Canines are currently playing a vital role in the moonshot to end cancer, aging and Alzheimer’s, heart disease, diabetes, and most recently the first FDA-approved artificial pancreas was brought to fruition because of work at the VA. Additionally, 22 of the 25 most prescribed medications were brought to patients’ bedsides thanks to research with canines.

Quote from letter to Congressional representatives from:

  • American Academy of Neurology (AAN);
  • American Association for Laboratory Animal Science (AALAS);
  • American College of Neuropsychopharmacology (ACNP) ;
  • American Neurological Association (ANA);
  • American Society of Laboratory Animal Practitioners (ASLAP);
  • American Society for Pharmacology & Experimental Therapeutics (ASPET);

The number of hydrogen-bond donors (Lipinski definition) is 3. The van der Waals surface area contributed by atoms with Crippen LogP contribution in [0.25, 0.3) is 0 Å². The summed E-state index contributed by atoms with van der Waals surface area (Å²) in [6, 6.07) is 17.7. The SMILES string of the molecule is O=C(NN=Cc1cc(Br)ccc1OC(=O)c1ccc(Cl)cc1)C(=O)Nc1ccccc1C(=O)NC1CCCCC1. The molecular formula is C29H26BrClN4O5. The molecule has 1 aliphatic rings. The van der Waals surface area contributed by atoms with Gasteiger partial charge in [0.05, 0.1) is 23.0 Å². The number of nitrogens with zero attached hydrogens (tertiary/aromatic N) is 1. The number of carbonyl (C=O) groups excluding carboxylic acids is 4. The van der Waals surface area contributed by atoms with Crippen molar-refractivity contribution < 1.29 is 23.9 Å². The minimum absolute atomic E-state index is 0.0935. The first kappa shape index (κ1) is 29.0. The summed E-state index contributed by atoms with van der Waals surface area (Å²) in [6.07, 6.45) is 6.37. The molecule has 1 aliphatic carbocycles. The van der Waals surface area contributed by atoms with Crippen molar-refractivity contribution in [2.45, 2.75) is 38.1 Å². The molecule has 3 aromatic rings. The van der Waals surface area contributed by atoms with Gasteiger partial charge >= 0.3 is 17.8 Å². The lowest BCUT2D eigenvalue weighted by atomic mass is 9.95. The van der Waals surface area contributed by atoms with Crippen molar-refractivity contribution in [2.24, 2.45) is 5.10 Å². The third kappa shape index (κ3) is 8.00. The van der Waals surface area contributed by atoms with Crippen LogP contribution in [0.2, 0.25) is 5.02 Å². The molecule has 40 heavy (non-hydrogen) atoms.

• American Thoracic Society (ATS);
  • Americans for Medical Progress (AMP);
  • Associated Medical Schools of New York (AMSNY);
  • Association for Research in Vision and Ophthalmology (ARVO);
  • Association of American Medical Colleges (AAMC);
  • Association of American Universities (AAU);
  • Association of American Veterinary Medical Colleges (AAVMC);
  • Association of Public and Land-grant Universities (APLU);
  • Baylor College of Medicine California Biomedical Research Association (CBRA);
  • Coalition for the Life Sciences The College on Problems of Drug Dependence, Inc. Comparative Biosciences, Inc. Council On Governmental Relations (COGR);
  • Federation of American Societies for Experimental Biology (FASEB);
  • IACUC 101 Series Massachusetts Society for Medical Research (MSMR);
  • Michigan Society for Medical Research (MISMR);
  • National Animal Interest Alliance (NAIA) National Association for Biomedical Research (NABR);
  • National Association of Veterans’ Research & Education Foundations (NAVREF);
  • New Jersey Association for Biomedical Research (NJABR);